I also missed out on the five-year warranty VW now offers on all vehicles. The vehicle requires minimum 95 RON fuel and I have always managed to use the 98 RON. Not sure if it makes any difference to the performance or long-term reliability.
Not much to complain about. I bought the vehicle from one of the Volkswagen dealerships in Melbourne’s eastern suburbs. The vehicle was delivered within two weeks of placing the order. The dealer was also kind enough to provide me two giant Volkswagen branded umbrellas which I still use in heavy rains.
The regular services were done to my satisfaction and given I did not have any complaints, I did not need to interact much with them. I must point out that there was once a scratch on the panel which I noticed immediately after my second service but they were happy to fix it on the same day.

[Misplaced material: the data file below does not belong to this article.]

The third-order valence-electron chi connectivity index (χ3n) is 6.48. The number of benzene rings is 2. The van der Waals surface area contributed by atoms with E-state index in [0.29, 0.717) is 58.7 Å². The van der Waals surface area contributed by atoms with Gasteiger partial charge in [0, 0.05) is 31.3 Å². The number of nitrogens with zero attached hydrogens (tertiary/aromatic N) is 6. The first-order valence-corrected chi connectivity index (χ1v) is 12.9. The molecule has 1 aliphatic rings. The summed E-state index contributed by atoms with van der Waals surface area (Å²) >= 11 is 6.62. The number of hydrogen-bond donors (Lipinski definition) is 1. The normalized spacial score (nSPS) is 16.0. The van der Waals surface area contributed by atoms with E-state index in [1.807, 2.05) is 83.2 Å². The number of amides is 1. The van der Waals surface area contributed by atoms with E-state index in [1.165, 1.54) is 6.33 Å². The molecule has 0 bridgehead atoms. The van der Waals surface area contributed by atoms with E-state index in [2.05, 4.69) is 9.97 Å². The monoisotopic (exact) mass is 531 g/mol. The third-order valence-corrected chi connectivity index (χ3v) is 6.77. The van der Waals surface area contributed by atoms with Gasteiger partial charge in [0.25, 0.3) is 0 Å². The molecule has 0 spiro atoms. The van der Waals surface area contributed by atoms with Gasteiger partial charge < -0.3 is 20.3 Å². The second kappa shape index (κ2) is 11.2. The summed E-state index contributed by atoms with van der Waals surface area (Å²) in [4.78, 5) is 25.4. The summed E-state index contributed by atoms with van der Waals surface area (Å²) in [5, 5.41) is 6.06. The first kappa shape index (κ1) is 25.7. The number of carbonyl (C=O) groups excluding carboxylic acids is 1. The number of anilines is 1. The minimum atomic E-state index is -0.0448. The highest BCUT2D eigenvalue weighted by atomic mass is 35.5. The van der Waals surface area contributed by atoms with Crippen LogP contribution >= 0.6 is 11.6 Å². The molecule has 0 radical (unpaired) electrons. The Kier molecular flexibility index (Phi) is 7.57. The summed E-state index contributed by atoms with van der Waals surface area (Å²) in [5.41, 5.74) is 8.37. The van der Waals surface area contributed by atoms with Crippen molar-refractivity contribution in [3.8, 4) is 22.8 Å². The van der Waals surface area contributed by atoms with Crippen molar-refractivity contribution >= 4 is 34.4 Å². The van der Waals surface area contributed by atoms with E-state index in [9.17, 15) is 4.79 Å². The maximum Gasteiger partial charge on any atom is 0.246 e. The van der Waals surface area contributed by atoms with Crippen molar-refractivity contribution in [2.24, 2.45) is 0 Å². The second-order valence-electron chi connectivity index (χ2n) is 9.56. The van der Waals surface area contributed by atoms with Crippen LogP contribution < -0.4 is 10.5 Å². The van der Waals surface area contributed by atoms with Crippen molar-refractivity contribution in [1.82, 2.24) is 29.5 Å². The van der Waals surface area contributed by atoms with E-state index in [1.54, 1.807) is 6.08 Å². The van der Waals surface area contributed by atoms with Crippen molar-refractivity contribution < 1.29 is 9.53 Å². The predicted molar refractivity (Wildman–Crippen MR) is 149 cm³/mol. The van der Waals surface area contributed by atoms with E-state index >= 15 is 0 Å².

Yes. The total driveway price was $56,740. I selected two options that were available at the time: Luxury Package for $4545.45 and the Driver Assistance package for $1818.18.
The dealer also charged me $1081.82 for a protective leather pack. If I remember correctly, the Luxury Package includes a panoramic sunroof, which makes a huge difference to the cabin feel, and leather seats.
The driver assistance package includes a 360-degree camera, active info display, lane-keeping assist, adaptive cruise control, auto-emergency braking both front and rear, blind-spot monitoring, and a park assist. I have detailed all the features in another section below.
If you prefer a vehicle that drives well and offers more than adequate performance with a refined engine and nice quality interiors with decent slightly conservative looks then this vehicle is perfect.
I believe the engine is borrowed from the Golf GTI, however detuned to 132kW of power and 320Nm of torque. Even though the power is low compared to the GTI, I feel the 4Motion all-wheel drive system makes up for it.